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This content was added by Michael Eburn on his Australian Emergency Law Blog on November 15, 2014 at 6:25 pm.

The question was originally posted as a comment on the post ‘Firefighting and WHS in South Australia’ (14 November 2014). Michael’s correspondent writes:

I am a volunteer firefighter with the NSWRFS and currently a deputy captain. An issue still sits with me uncomfortably every time I attend an incident particularly after the ratifying of WHS and PCBU legislation (volunteers now have same rights under WHS as paid employees within NSWRFS).

Frankly it seems nothing has changed. It is still an archaic self-assessment method of ensuring you are fit for work. This is despite being told that our PCBU (NSWRFS) is now responsible for ensuring that we (volunteers) are in fact fit and healthy for frontline firefighting. I may be wrong but I don’t know of many other workplaces where fitness and health would be more important than at a wildfire front dragging hoses in extreme heat. My main concerns are;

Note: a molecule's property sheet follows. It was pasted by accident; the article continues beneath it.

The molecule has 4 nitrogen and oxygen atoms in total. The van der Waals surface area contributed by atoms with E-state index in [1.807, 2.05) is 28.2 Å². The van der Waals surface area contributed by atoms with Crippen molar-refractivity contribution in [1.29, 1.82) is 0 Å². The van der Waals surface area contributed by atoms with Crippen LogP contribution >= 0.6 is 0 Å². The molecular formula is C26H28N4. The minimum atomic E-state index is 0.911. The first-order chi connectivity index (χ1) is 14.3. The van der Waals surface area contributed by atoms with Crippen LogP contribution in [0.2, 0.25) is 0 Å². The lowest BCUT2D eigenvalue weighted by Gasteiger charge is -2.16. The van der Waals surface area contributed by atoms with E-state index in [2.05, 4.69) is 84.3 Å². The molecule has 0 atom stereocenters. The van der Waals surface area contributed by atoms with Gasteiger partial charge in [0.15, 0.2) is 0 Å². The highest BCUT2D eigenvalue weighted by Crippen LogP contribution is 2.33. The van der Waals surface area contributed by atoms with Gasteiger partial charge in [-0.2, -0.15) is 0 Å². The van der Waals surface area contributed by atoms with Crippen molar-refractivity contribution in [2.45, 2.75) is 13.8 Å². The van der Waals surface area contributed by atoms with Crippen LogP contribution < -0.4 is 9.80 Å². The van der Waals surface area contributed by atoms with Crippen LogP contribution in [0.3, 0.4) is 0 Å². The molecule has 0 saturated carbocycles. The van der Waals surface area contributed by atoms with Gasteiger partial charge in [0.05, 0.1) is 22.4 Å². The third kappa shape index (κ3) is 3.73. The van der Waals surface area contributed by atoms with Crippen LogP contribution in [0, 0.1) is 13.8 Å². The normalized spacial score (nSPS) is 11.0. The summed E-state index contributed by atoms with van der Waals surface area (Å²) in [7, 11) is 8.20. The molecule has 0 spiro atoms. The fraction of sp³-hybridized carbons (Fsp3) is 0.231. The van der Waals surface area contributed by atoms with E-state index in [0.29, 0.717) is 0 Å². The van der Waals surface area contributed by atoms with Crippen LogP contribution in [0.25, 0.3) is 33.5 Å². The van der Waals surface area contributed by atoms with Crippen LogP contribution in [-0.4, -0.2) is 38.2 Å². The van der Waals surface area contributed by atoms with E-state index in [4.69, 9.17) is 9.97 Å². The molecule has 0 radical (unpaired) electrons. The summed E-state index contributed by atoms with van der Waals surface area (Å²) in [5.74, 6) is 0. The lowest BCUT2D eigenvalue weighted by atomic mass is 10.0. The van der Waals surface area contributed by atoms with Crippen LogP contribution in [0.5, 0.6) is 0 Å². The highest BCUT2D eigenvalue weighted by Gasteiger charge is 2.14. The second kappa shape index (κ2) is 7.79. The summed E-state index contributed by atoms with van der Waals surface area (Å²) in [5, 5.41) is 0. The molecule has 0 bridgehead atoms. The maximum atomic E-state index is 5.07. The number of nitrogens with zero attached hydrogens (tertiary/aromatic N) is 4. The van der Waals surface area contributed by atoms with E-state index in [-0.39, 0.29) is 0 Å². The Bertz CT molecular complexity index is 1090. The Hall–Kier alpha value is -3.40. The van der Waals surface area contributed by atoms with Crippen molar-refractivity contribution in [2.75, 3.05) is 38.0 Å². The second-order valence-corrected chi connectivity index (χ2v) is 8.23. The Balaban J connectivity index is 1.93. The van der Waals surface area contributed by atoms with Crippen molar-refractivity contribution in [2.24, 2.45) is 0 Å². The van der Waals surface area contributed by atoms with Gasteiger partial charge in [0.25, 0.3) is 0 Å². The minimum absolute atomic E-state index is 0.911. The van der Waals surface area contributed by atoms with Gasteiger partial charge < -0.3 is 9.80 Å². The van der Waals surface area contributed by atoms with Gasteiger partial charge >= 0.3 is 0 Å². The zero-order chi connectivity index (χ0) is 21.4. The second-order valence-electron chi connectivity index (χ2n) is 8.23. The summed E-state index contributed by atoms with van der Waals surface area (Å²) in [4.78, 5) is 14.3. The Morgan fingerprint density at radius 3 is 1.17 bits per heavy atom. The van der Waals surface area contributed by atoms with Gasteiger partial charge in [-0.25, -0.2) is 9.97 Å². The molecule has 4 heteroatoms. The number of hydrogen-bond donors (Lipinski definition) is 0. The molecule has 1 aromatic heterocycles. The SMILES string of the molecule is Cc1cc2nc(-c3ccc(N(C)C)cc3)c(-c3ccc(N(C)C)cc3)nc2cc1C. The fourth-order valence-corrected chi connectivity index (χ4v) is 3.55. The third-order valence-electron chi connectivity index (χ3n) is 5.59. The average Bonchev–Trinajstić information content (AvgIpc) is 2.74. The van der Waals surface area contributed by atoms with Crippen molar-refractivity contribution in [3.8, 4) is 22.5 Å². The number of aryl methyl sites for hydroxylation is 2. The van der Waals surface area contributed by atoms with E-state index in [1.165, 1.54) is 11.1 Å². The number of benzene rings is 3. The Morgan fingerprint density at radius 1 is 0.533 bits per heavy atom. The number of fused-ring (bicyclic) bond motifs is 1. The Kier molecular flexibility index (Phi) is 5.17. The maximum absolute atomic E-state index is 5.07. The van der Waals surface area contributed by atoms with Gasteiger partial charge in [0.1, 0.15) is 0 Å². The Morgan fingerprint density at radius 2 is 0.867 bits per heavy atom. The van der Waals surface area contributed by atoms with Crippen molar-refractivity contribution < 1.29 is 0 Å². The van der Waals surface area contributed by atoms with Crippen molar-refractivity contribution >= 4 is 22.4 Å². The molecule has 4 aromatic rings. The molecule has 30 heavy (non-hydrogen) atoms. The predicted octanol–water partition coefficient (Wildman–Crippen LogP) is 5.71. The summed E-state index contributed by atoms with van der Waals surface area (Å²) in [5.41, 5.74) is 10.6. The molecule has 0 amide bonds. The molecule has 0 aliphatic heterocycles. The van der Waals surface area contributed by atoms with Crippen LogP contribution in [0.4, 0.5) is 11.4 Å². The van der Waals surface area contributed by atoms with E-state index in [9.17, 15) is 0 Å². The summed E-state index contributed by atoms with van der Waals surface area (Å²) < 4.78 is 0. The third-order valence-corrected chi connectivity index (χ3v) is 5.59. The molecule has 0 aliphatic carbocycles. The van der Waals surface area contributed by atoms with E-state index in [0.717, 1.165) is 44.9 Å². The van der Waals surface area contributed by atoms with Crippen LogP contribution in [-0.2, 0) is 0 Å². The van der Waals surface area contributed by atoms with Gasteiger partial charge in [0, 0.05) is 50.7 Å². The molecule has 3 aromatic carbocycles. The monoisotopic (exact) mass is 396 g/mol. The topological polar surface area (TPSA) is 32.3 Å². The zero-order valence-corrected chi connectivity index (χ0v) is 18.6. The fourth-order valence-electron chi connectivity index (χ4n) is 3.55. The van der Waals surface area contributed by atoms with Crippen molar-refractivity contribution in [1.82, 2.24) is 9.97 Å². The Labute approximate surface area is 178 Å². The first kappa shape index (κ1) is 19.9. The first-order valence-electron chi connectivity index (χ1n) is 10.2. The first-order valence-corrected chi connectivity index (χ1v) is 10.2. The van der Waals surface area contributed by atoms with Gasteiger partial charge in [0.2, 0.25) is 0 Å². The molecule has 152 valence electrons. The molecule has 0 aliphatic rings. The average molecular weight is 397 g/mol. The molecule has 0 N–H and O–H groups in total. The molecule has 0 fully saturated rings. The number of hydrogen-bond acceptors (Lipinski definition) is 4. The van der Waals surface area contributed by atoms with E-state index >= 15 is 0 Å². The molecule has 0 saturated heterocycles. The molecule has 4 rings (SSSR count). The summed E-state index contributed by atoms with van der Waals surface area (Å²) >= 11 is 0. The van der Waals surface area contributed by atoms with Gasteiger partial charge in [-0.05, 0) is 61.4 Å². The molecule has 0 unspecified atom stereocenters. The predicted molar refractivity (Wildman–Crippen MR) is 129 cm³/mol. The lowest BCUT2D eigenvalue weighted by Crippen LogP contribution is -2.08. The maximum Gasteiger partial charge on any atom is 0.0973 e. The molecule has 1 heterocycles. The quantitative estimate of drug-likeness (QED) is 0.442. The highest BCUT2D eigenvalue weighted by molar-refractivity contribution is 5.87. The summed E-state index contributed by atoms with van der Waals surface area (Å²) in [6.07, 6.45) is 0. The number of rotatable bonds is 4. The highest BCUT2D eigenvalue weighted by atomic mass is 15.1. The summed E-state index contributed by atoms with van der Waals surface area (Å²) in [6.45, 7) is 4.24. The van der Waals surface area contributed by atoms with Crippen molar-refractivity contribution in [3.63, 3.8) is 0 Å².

Does the NSWRFS owe a duty of care to its volunteers (employees) to ensure they are medically and physically capable of undertaking such rigorous tasks? If so why has there not been some fitness or medical standard applied as in other industries (ie mining, aviation etc). Does self-assessment and self-disclosure method under such extreme work conditions get the PCBU off the hook should an injury or fatality occur?

Secondly and as importantly, does the NSWRFS realise this issue and take relative precautions in not sending frontline volunteers into hazardous situations (that may be relatively benign for a fit and medically assessed person) in order to appease the law. Does the NSWRFS have to accommodate the whole fire crew based on the lowest common denominator (the least fit) when working a fire? Would this amount to unproductive and excessively costly firefighting? Would the scenario where volunteers were required to undertake fitness tests (Auditor General is currently pursuing this) mean greater fire ground productivity and most importantly safer frontline volunteers?

Is the Government concerned about losing too many “non fit or non-healthy volunteers” from the ranks if assessed as not fit for work in the process? As I see it there must be an enforceable duty of the PCBU to its Volunteers (employees) to make sure they are safe on the fire ground.